Im not really sure where my passion for the environment came from. Growing up I always knew that nature was beautiful and that it must be preserved.

With our climate drastically changing, we cannot rely on just recycling to solve the problem. I recently found an incredible blog online, Trash is for Tossers, and was beyond motivated to start making a change in my life. How to go zero-waste?

The average human produces approximately four pounds of garbage in one day. That means I produce almost 1,500 pounds of trash per year! And I’m one person who only cooks for myself. I decided to make this transition in three phases starting with the one place in my house that produces the most trash:

The Kitchen

Think about it for one second. How many cases of water can you go through? Personally, I could go through 1 case of water a week. Not only does that become costly, think about how much trash that’s producing.

This was my starting point. I purchased a hot drink tumbler and adopted a water bottle that my job supplies for the employees. From investing in these two items, I’m saving money on buying bottled water, hot drinks on the go, and most importantly I’m not throwing out anything! I kept going.

Melissa Cannarozzo

The next step was always having reusable bags on hand. Did you know plastic bags cannot be recycled? Think about every store you go to, grocery stores, liquor stores, convenience stores; they all give out thousands of plastic bags in one day.

Using reusable bags will make a huge difference. Some stores, like Target and Whole Foods, offer special incentives for people who use reusable bags. I recommend buying these. These fashionable bags are great because they fold up into little sacks that fit right in my bag so I never forget to bring them to the store.

Melissa Cannarozzo

The biggest two steps I made in going zero waste was jarring my groceries and investing in a compost collection. “Jarring” is when you purchase glass jars and use them to purchase food items in bulk at local grocers.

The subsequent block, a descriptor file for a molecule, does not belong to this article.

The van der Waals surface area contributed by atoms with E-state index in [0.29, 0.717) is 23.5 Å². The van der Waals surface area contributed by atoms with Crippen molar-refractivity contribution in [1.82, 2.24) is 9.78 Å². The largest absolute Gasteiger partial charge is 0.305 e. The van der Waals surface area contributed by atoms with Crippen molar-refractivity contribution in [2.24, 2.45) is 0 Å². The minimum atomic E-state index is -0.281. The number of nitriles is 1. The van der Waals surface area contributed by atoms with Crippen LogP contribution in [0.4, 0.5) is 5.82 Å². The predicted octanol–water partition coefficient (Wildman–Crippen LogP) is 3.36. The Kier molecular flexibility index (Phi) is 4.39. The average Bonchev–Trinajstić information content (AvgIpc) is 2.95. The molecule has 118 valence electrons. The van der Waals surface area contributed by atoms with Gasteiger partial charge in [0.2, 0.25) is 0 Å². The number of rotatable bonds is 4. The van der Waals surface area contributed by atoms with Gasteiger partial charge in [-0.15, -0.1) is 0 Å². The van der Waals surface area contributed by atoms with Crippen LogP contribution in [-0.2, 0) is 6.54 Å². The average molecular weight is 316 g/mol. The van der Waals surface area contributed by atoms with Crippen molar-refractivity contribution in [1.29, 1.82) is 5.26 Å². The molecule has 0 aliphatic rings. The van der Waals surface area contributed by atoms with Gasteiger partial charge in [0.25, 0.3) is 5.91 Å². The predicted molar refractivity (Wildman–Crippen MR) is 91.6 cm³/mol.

For example, I buy all my rice, oats, quinoa, and granola in jars. By using jars, you can choose how much you want of one item. You are also not paying a branding tax or additional costs for packaging. By using jars, you’re saving a ton of money and producing so much trash. It's a win-win!

An added change I made was buying reusable produce bags for buying produce (such as Apples, Potatoes, Brussel Sprouts, etc.) instead of using the plastic bags at the grocery store.

Melissa Cannarozzo

Investing in a Compost Collection service makes a huge difference in how much trash you're producing. For a small fee each month, the service provides me a 5-gallon bucket and picks up my compost once a week. This was a huge step in going zero waste. I currently have five roommates, and most of us cook every day.

Every week we fill our compost bin almost all the way, which means we are properly disposing 20 gallons of waste per month. The compost service picks up our food scraps, removes them, and produces compost for use. Yes. it is costly, but composting is SO efficient for reducing trash creation. You can find a compost collection service here.

Melissa Cannarozzo

So after taking on these four steps, I can say I really see a difference in how much trash I produce. I never have to take out the garbage, and rarely have recycling to get rid of. I also noticed how much money I was saving.

I started bringing lunch to work in reusable containers, which saved me $150 a month for lunch alone. I saved about $50 a month by buying in bulk and using reusable bags. These small changes to my lifestyle have made nothing but positive impacts on myself and the environment.

So now I challenge you. Can you change one thing in your life? How can you help reduce your carbon thumbprint on the environment? I challenge you to make at least one change that I made. I promise you that you will notice a huge change in your life, and I can guarantee you will not be disappointed. 

Our planet needs help, and we have to help before its too late. These small changes will lead to a huge difference in our environment, and I look forward to the next phases of going zero waste.